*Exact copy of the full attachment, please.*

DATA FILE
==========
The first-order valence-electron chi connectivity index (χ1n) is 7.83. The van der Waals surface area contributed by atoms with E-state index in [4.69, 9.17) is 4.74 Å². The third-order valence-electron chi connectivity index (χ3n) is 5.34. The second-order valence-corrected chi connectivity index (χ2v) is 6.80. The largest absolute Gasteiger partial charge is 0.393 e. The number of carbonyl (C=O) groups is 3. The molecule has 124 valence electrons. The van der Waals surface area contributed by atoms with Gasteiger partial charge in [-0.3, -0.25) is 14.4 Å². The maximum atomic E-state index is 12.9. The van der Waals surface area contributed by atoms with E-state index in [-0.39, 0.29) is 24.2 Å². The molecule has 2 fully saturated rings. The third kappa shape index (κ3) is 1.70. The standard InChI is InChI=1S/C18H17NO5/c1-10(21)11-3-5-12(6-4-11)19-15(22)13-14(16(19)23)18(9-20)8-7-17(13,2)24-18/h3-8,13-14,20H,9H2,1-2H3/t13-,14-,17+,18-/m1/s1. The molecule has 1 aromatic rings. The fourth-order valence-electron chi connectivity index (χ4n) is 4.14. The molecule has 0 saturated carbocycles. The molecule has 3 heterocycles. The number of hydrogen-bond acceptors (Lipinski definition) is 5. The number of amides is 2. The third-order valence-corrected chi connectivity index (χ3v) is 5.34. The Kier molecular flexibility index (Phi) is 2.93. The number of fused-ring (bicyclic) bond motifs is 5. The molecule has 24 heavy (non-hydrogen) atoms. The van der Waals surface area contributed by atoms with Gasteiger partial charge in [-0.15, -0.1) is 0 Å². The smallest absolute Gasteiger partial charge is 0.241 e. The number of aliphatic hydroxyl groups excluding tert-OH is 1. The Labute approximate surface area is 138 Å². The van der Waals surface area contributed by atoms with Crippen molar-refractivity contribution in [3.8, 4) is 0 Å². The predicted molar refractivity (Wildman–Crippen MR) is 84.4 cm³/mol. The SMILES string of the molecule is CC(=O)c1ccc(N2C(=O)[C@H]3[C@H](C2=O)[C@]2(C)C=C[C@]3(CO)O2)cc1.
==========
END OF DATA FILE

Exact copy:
The first-order valence-electron chi connectivity index (χ1n) is 7.83. The van der Waals surface area contributed by atoms with E-state index in [4.69, 9.17) is 4.74 Å². The third-order valence-electron chi connectivity index (χ3n) is 5.34. The second-order valence-corrected chi connectivity index (χ2v) is 6.80. The largest absolute Gasteiger partial charge is 0.393 e. The number of carbonyl (C=O) groups is 3. The molecule has 124 valence electrons. The van der Waals surface area contributed by atoms with Gasteiger partial charge in [-0.3, -0.25) is 14.4 Å². The maximum atomic E-state index is 12.9. The van der Waals surface area contributed by atoms with E-state index in [-0.39, 0.29) is 24.2 Å². The molecule has 2 fully saturated rings. The third kappa shape index (κ3) is 1.70. The standard InChI is InChI=1S/C18H17NO5/c1-10(21)11-3-5-12(6-4-11)19-15(22)13-14(16(19)23)18(9-20)8-7-17(13,2)24-18/h3-8,13-14,20H,9H2,1-2H3/t13-,14-,17+,18-/m1/s1. The molecule has 1 aromatic rings. The fourth-order valence-electron chi connectivity index (χ4n) is 4.14. The molecule has 0 saturated carbocycles. The molecule has 3 heterocycles. The number of hydrogen-bond acceptors (Lipinski definition) is 5. The number of amides is 2. The third-order valence-corrected chi connectivity index (χ3v) is 5.34. The Kier molecular flexibility index (Phi) is 2.93. The number of fused-ring (bicyclic) bond motifs is 5. The molecule has 24 heavy (non-hydrogen) atoms. The van der Waals surface area contributed by atoms with Gasteiger partial charge in [-0.15, -0.1) is 0 Å². The smallest absolute Gasteiger partial charge is 0.241 e. The number of aliphatic hydroxyl groups excluding tert-OH is 1. The Labute approximate surface area is 138 Å². The van der Waals surface area contributed by atoms with Crippen molar-refractivity contribution in [3.8, 4) is 0 Å². The predicted molar refractivity (Wildman–Crippen MR) is 84.4 cm³/mol. The SMILES string of the molecule is CC(=O)c1ccc(N2C(=O)[C@H]3[C@H](C2=O)[C@]2(C)C=C[C@]3(CO)O2)cc1.